I have been told that one of the reasons the astronomers of the world cooperate is the fact that there is no one nation from which the entire sphere of the sky can be seen. Perhaps there is in that fact a parable for national statesmen, whose political horizons are all too often limited by national horizons.
Adlai Stevenson, himself a notable speaker, often reminisced about his last meeting with Churchill. I asked him on whom or what he had based his oratorical style. Churchill replied, "It was an American statesman who inspired me and taught me how to use every note of the human voice like an organ." Winston then to my amazement started to quote long excerpts from Bourke Cockran's speeches of 60 years before. "He was my model," Churchill said. "I learned from him how to hold thousands in thrall."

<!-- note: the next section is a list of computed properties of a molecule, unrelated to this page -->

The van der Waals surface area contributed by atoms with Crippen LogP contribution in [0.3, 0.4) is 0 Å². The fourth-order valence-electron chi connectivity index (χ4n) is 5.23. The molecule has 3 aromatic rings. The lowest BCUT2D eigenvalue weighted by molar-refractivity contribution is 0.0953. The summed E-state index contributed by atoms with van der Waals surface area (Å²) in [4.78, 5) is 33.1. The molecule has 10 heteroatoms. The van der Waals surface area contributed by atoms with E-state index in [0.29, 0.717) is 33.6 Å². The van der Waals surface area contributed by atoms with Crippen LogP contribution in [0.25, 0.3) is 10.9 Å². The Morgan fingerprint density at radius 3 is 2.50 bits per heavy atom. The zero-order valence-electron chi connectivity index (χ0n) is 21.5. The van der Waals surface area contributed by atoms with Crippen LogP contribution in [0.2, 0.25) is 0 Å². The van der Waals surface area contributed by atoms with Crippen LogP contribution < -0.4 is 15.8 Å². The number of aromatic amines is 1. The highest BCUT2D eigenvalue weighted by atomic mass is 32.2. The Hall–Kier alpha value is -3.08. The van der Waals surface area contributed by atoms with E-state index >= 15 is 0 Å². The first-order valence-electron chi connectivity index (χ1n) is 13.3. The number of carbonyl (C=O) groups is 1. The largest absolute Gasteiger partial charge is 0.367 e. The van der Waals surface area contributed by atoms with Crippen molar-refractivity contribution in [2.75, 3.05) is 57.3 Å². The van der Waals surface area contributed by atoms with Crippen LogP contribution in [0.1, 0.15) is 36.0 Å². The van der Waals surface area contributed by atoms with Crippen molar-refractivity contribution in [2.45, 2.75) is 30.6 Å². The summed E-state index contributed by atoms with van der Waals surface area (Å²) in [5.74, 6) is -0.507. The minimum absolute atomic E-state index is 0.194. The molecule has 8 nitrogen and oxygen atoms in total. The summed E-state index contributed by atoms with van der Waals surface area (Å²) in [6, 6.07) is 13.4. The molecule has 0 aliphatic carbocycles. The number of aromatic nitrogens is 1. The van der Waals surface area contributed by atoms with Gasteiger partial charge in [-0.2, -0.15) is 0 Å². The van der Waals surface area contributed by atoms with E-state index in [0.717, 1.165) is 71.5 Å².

What a man knows at 50 that he did not know at 20 is, for the most part, incommunicable. The knowledge he has acquired with age is not the knowledge of formulas, or forms of words, but of people, places, actions - a knowledge gained not by words but by touch, sight, sound, victories, failures, sleeplessness, devotion, love - the human experiences and emotions of this earth and of oneself and other men; and perhaps, too, a little faith, a little reverence for things one cannot see.